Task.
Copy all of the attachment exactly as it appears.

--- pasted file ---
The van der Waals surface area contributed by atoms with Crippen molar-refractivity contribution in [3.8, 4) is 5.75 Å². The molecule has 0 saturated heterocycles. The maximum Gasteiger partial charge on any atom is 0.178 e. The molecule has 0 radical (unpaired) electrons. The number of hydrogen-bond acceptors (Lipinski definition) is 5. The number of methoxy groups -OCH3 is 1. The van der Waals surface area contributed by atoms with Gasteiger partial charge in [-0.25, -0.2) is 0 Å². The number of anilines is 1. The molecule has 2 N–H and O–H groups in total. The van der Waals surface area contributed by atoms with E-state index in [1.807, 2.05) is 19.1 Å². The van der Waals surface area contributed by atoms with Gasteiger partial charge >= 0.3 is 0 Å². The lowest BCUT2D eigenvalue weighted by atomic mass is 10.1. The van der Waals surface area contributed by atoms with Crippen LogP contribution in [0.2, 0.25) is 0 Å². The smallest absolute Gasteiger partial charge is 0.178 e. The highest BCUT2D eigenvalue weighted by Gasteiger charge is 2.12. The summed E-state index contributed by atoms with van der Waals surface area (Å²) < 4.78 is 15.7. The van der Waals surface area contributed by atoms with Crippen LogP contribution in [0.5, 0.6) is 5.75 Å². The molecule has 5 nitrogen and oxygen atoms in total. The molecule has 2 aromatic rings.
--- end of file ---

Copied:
The van der Waals surface area contributed by atoms with Crippen molar-refractivity contribution in [3.8, 4) is 5.75 Å². The molecule has 0 saturated heterocycles. The maximum Gasteiger partial charge on any atom is 0.178 e. The molecule has 0 radical (unpaired) electrons. The number of hydrogen-bond acceptors (Lipinski definition) is 5. The number of methoxy groups -OCH3 is 1. The van der Waals surface area contributed by atoms with Gasteiger partial charge in [-0.25, -0.2) is 0 Å². The number of anilines is 1. The molecule has 2 N–H and O–H groups in total. The van der Waals surface area contributed by atoms with E-state index in [1.807, 2.05) is 19.1 Å². The van der Waals surface area contributed by atoms with Gasteiger partial charge >= 0.3 is 0 Å². The lowest BCUT2D eigenvalue weighted by atomic mass is 10.1. The van der Waals surface area contributed by atoms with Crippen LogP contribution in [0.2, 0.25) is 0 Å². The smallest absolute Gasteiger partial charge is 0.178 e. The highest BCUT2D eigenvalue weighted by Gasteiger charge is 2.12. The summed E-state index contributed by atoms with van der Waals surface area (Å²) < 4.78 is 15.7. The van der Waals surface area contributed by atoms with Crippen LogP contribution in [0.5, 0.6) is 5.75 Å². The molecule has 5 nitrogen and oxygen atoms in total. The molecule has 2 aromatic rings.